“Back in the spring of 2022, my anxiety got to the point that I couldn’t even grocery shop,” Stephanie Danler writes in her craft lecture “In Praise of Panic,” which appears in the Review’s Fall 2023 issue. “We were supposed to be out of a pandemic, and nothing in my life was where I left it.”
It’s rare to find yourself written so acutely on the page, down to the date, but that’s what I encountered while reading Danler’s words. In any case, I turn to her work whenever I need a healthy shock to the system—when I need to, as she ends this essay, Fight. Write.
In this conversation, we correspond about panic’s influence on questions, privacy, and community.
—Rachel Schwartzmann, guest contributor
RS: I don't think you're alone when asserting that “panic puts us into a state of fight or flight . . . which manifests [in me] as write or flight.” For me, panic and inquiry often go hand in hand—and I found myself nodding at many of the questions you posed throughout this essay: How does one imagine a life for oneself without factoring in what it costs? Are there choices we can make that are somehow “better” for our writing? Is art worth the integrity and quality of your days? What kind of person, I wondered, follows their panic right out the door? I figured this would be a good place to start: What questions are you currently thinking about in relation to panic and time? What's showing up in your writing that's activating, clarifying, or nourishing?
SD: I’ve noticed (mostly in my newsletters on Substack, my journals, film projects) that I’m attracted to ambivalence and parenting. What is a good mother? How much can I sacrifice without sacrificing myself? What stories am I projecting onto my children, and what am I missing about my children when I do that? How will I ever give them up to adulthood, as all parents must?
I’m so wary of writing into what I think of as a “motherhood essay trap”: “Look at all the insightful things my kids are teaching me!” But that proverbial essay is my life right now. They are fucking teaching me! My main source of epiphanic experience comes from parenting, whereas when I was younger it came from sex and relationships, or travel. It’s the lens through which I’m reading the news, novels, connecting with strangers.
But I can still slip off that lens. I don’t relate to a person who says, “I can’t remember my life before children.” I remember. When I am away from my children, I miss them, but I’m whole. I’m on good terms with that woman, and that’s a practice. I hope that comes out in my writing—that I’m in the tunnel but resisting tunnel vision. That I’m feeding both the mother and the artist, and in my dream world, that is to the benefit of everyone.
RS: I’m curious to know what panic has taught you about timing. How do you know when you're ready to explore panic-inducing moments on the page and, in turn, share them with readers?
SD: Once you learn to respect panic, you can differentiate between fever and fear. Those two are telling you everything you need to know about timing. Ideas are the fever. It’s a heat, a feeling gestured to when they say, “write about something that keeps you up at night,” or “write what you can’t forget,” or any of that bullshit. That fever is true, and it’s panic-inducing. Between short pieces and film and television work, I’ve done so much writing at this point. To encounter that fluttery, nervy tenderness of a fever, it’s rare. And you can panic at the thought of losing it.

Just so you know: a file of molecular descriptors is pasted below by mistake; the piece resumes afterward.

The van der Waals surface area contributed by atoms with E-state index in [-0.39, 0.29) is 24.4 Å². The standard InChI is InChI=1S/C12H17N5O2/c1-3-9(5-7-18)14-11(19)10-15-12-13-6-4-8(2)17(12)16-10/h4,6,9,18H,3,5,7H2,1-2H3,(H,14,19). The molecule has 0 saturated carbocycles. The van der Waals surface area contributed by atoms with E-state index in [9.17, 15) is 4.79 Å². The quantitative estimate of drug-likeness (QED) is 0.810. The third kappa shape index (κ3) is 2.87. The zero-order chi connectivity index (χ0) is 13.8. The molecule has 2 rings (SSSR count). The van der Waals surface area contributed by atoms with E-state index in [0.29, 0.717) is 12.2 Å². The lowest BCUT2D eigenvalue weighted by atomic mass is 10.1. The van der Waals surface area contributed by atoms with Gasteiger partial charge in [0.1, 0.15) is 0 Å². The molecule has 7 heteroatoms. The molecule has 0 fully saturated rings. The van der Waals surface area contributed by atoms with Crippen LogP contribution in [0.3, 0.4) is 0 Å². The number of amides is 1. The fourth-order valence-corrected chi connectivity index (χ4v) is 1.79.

But then there is another kind of panic, and that is real fear. This is a form of self-protection. Every act has a reaction, or as I warn my children, a consequence. And as Didion says, writing is a hostile act, and it can and will provoke a hostile reaction. While you may be able to do the writing, you may not be ready to weather the consequences. That panic is a form of wisdom that I’ve also learned to respect.
RS: Navigating panic is an individual experience, but the last few years have reinforced the vital connection between well-being and community. At one point, you write, “I do believe we turn to other writers because we want to know how to live in the world as a writer—I want to know this, anyway. How to read. How to look. How to witness. How to be vulnerable. How to panic. And that does seem worthy of conversation.” Did you tell many people you were writing this essay? How do other writers shape your definition of—or relationship with—community?
SD: It’s funny—I might say in an interview that I don’t believe in talking to people about works in progress. And yet I find that since I’ve become a television writer, all I do is talk to people! I talk about what I’m reading, what’s nagging me, what I find odd or interesting, as if I’m in an endless workshop.
During the months I was on Prozac (which I write about in the essay), I was taking notes and in constant conversation with my friends. I could not have clarified the insight that I needed panic to write without working the symptoms to death in the company of others. I was indebted to so many writers and thinkers while composing this piece—I felt a bit wild and caffeinated trying to include it all—but I see the marks of my conversations with writers Lisa Taddeo and Emily Ratajkowski most definitely. And I don’t mean a polite literary correspondence—I mean unhinged voice memos going back and forth.
I really treasure my community, and I’m proud of the diversity of thought contained therein. Even my friends who are not writers tend to be deep thinkers, seekers. They also tend to be dramatic storytellers, skilled gossips, and mordantly funny. I like to say that it’s my reading that taught me to write. I’ve realized lately that books taught me to write books. Structure, pathos, plot. It’s actually these conversations that have taught me how to investigate my thoughts and assumptions, how to pathologize and motivate, how to see people. And without that, there is no writing.
Image credit: Emily Knecht